EU plans directive on clearing and settlement
EUROPE – The European Commission has proposed a directive on securities clearing and settlement, aimed at creating a level playing field in Europe.
The proposed framework directive would “increase competition and efficiency and, as a result, to drive down costs”. It said: “The Commission considers that in order to increase efficiency, it is necessary to liberalise and to integrate existing securities clearing and settlement systems.”
Its “overarching objective” was to make sure that EU securities clearing and settlement systems are “efficient, safe and ensure a level playing field among the different market players”.
Internal market commissioner Frits Bolkestein said “there will be no real single securities market in the EU unless we can make cross-border clearing and settlement as efficient, safe and cost-effective as at national level”.
He called on stakeholders, regulators, supervisors and EU institutions to “do their bit, as a team”.
The Fair & Clear body of European custodian banks welcomed the moves, and said: “The directive will need to be based on clearly-defined, carefully-determined and appropriate functions that will achieve the desired legislative objectives for a safe and efficient regulatory framework.”
But it highlighted “serious concerns” that regulating infrastructure and intermediary functions in the same way, such as requirement for similar governance practices, would “lead to unnecessary costs for the market”.
The Commission’s proposals build on other elements of the Financial Services Action Plan – such as access to all EU markets for all EU operators, mutual recognition of rules and full transparency.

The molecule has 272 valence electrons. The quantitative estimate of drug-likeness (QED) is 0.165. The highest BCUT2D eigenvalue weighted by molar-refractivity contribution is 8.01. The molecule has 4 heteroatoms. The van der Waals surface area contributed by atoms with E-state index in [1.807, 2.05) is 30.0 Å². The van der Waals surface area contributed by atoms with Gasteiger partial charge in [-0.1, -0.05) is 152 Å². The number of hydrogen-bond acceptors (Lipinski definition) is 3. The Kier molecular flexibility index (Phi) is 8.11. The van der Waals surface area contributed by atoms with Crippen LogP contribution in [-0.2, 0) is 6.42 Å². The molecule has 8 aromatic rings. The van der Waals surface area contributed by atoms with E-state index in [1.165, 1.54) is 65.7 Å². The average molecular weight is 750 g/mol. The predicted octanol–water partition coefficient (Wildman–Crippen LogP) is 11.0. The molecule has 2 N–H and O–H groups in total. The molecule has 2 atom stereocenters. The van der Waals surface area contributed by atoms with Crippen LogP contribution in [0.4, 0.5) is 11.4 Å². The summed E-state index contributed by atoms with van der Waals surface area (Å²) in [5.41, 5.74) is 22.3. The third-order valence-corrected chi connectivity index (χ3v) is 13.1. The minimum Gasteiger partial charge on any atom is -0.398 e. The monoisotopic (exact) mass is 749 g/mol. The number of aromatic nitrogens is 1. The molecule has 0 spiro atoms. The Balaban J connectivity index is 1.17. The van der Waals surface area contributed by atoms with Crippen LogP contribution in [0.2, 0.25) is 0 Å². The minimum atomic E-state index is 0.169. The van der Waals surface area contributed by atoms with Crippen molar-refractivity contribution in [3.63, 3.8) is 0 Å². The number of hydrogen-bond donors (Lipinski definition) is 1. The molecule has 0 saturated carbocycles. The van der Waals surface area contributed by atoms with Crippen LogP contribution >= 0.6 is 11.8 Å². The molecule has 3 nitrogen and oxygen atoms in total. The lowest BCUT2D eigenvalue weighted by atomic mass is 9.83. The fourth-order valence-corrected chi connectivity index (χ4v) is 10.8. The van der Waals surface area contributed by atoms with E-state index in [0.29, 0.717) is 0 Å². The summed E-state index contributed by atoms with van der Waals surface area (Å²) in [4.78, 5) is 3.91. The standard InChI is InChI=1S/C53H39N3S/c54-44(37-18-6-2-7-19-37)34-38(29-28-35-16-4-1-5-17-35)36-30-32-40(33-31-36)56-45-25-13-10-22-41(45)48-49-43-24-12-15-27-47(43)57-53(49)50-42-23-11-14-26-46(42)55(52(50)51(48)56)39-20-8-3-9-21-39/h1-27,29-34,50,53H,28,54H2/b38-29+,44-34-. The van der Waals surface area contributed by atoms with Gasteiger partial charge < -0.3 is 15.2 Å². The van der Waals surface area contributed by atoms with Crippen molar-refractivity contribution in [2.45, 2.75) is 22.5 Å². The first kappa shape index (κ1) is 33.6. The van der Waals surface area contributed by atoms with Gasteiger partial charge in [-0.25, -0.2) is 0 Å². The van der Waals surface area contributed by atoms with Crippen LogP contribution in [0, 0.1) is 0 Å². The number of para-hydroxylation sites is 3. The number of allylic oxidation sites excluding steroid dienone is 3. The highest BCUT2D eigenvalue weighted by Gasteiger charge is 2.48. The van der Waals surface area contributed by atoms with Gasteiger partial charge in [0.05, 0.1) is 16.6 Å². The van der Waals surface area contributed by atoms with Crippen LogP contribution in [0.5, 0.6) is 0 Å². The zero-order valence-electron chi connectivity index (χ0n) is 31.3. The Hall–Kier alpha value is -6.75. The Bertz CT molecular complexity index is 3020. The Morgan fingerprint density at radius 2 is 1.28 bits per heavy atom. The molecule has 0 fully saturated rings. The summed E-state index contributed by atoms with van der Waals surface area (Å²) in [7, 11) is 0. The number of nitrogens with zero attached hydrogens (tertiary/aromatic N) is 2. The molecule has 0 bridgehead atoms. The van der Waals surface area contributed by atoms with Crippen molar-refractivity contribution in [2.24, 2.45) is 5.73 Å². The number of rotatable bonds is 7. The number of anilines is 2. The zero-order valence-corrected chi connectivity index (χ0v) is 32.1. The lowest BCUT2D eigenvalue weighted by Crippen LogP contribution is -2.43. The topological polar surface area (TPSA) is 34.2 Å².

They draw on two reports by the Giovannini group and follow consultations with the markets, regulators and other interested parties.
The Commission said: “Such a directive would introduce comprehensive rights of access for clearing and settlement providers to all EU markets.” It added the measure would mean choice for investment firms, banks, central counterparties, central securities depositaries and markets.
The directive would also mean mutual recognition of clearing and settlement systems across the EU. It would also stipulate the appropriate governance arrangements.
The Commission also called for the setting up an advisory and monitoring group composed of “high-level representatives” of the various private and public bodies involved.
The Commission said any future directive should be based upon functional definitions. It has put forward a consultative document on the topic and is seeking responses by July 30.